Florida Prison Neglect Contributes to Synthetic Cannabinoid Deaths

October 7, 2019

The violent and inhumane conditions pervading Florida state prisons are graphically detailed in a covertly-recorded documentary by an incarcerated man, who used cameras concealed in his eyeglasses and his Bible (footage above). Published on October 4 by the Miami Herald, the video captures, among other things, the harmful consequences of using synthetic cannabinoids, often known as “K2” or “Spice,” in a space of carceral abandonment.

Since 2015, prisoner Scott Whitney filmed, seemingly unbeknownst to correctional staff, the neglect  faced by incarcerated folks at Martin Correctional Institution (MCI). Not all the footage was successfully smuggled to Herald journalists, but the video that did make it out was from 2017, a year of record inmate deaths, particularly involving K2.

In fiscal year 2017/2018, Florida Department of Corrections (DOC) identified on its website 339 “accidental” prisoner deaths, and “most” of the ones from calendar year 2017 were drug overdoses, the Herald reported in August 2018.

Some of these deaths seem to be a product of correctional officers ignoring their duties. “They just let you twak out all day long,” Whitney said in one video, adding in another that institutions seemingly “don’t care about [drugs] while we’re in prison,” even though law enforcement continues to wage the “War on Drugs on the street.”

To be clear, drugs policing is very much alive and well within prisons and jails, as exemplified by the Florida DOC’s own anti-contraband enforcement efforts, which seized over 36,000 grams of K2 in fiscal year 2017/2018. But Smith’s observation suggests that correctional officers at MCI show, through their actions, utter disregard for the harms of risky drug use to prisoners.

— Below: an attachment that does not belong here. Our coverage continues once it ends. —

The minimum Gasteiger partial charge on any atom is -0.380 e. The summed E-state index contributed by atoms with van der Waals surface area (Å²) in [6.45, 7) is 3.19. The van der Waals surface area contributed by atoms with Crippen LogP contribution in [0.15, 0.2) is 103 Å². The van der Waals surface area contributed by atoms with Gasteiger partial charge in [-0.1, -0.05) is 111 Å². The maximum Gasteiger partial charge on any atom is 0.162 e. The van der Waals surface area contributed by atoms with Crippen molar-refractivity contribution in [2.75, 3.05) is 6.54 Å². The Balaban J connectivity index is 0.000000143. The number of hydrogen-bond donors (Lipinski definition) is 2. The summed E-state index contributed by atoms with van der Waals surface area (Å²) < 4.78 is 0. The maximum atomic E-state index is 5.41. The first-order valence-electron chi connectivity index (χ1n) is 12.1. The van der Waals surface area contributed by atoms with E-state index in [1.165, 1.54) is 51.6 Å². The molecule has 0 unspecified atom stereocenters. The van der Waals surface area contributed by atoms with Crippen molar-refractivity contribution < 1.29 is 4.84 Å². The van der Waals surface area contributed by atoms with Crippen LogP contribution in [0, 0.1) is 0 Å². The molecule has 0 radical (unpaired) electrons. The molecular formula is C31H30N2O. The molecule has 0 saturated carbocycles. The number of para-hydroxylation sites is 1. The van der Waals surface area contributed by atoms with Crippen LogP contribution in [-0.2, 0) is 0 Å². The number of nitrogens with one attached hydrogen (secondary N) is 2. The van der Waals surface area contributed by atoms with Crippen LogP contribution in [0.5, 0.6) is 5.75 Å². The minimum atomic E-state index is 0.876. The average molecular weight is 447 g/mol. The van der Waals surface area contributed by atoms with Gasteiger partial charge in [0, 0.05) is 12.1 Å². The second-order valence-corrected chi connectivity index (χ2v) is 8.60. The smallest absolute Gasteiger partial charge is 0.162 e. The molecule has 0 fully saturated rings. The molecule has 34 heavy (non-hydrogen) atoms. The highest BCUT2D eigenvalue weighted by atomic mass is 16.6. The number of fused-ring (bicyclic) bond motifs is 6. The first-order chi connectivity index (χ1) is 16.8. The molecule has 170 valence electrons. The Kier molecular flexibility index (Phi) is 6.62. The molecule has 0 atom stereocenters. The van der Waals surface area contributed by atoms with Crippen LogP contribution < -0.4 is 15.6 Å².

This seemed to be the case for Sylvester Smith, a person incarcerated at MCI who died on July 28, 2017. Per a DOC Inspector General report, Smith had allegedly been “smoking K2 under the stairs at the rear of the wing” of the housing area. His exact symptoms were redacted from the report, though it stated that fellow prisoners “dragged Inmate Smith back to his cell,” suggesting that he was unresponsive.

Correctional officers were unaware of this until two hours later when inmates notified them. The staff members had failed to “conduct frequent security checks/cell front inspections, at least once an hour.” Instead, they had not checked the cells for four hours.

Smith caught the neglect on camera, with one clip showing an officer hardly looking into his cell during count. “They don’t give a damn,” Whitney told the hidden camera, referring to the officer. “They don’t look, they don’t care if we’re living, they don’t check to see if we’re safe.”

As he said in a video snippet—words that later titled the documentary—this is what it’s like “behind tha barb wire.”

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